Periódicos Brasileiros em Medicina Veterinária e Zootecnia

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Esophageal diverticulum and megaesophagus in a dog and a cat

Oliveira, Thaís Nascimento de AndradeVeloso, Jéssica FontesRocha, Paula dos SantosLacerda, Priscila DutraCarlos, Renata Santiago Alberto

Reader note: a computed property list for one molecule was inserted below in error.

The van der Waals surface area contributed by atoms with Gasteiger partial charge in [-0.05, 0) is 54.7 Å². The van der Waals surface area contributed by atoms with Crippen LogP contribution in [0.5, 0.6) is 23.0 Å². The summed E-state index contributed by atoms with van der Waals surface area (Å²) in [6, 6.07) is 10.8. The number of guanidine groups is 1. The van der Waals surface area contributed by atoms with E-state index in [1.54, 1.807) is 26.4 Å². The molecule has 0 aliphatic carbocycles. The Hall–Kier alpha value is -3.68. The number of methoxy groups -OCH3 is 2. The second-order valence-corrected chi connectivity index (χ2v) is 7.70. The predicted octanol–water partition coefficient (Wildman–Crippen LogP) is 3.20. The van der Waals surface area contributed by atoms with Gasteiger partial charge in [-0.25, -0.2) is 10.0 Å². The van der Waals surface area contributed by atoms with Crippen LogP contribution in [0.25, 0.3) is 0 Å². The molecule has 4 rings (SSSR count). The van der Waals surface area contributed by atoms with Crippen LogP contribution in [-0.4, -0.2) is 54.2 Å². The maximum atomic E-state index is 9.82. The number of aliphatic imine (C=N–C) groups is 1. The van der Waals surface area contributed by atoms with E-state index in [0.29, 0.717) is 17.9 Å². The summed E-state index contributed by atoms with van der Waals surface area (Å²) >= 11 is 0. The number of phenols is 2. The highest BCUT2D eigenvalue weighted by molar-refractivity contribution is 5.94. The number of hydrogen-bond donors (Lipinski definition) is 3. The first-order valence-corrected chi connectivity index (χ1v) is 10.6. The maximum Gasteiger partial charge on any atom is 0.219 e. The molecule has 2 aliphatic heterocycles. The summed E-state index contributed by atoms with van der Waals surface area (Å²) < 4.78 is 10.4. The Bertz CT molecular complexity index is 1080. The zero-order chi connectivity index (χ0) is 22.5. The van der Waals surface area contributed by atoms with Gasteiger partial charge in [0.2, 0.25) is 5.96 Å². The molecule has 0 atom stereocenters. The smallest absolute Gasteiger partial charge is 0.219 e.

Background: Esophageal diverticula are pouch-like dilatations in the esophageal wall that rarely affect dogs and cats, and may have the megaesophagus as a base cause. The definitive method of diagnosis is the contrasting chest X-ray that will visualize the sacculation.Cases: Case 1. A feline male, mixed breed, with 40 days of life was seen with complaint of postprandial regurgitation that was repeated at each meal. On physical examination, the animal was below ideal weight, apathetic, with pale mucosa and bristly. It was suspected of megaesophagus, which was confirmed by contrasting thoracic lateral-lateral (LL) radiography, and the patient also had anterior partial esophageal dilation to the topographic image of the heart. The image was suggestive of persistence of the right aortic arch, and corrective surgery was indicated but it was not authorized by the tutors. Therefore, conservative dietary treatment was instituted. The animal remained stable for a period of one and a half years. After this period the patient returned with an aggravated condition of vomiting, anorexia and apathy. The same clinical condition was maintained in the chest X-ray. An esophageal flushing was indicated, which was not authorized by the tutors, being prescribed mucosal protector and antibiotic. The medication was maintained by the tutor and after 1 month of the initial care, the clinical condition worsened and the animal died. Case 2. A 6-month-old male Pinscher dog weighing 1 kg was seen with postprandial regurgitation complaint since the beginning of the weaning transition period. In the esophagography performed a compatible radiographic image was seen with a diverticulum of the cranial thoracic esophagus and congenital total megaesophagus. The treatment adopted was conservative. Twelve months after the initial care, the animal presented radiographically resolution of the diverticulum and megaesophagus and was in good health.[...](AU)

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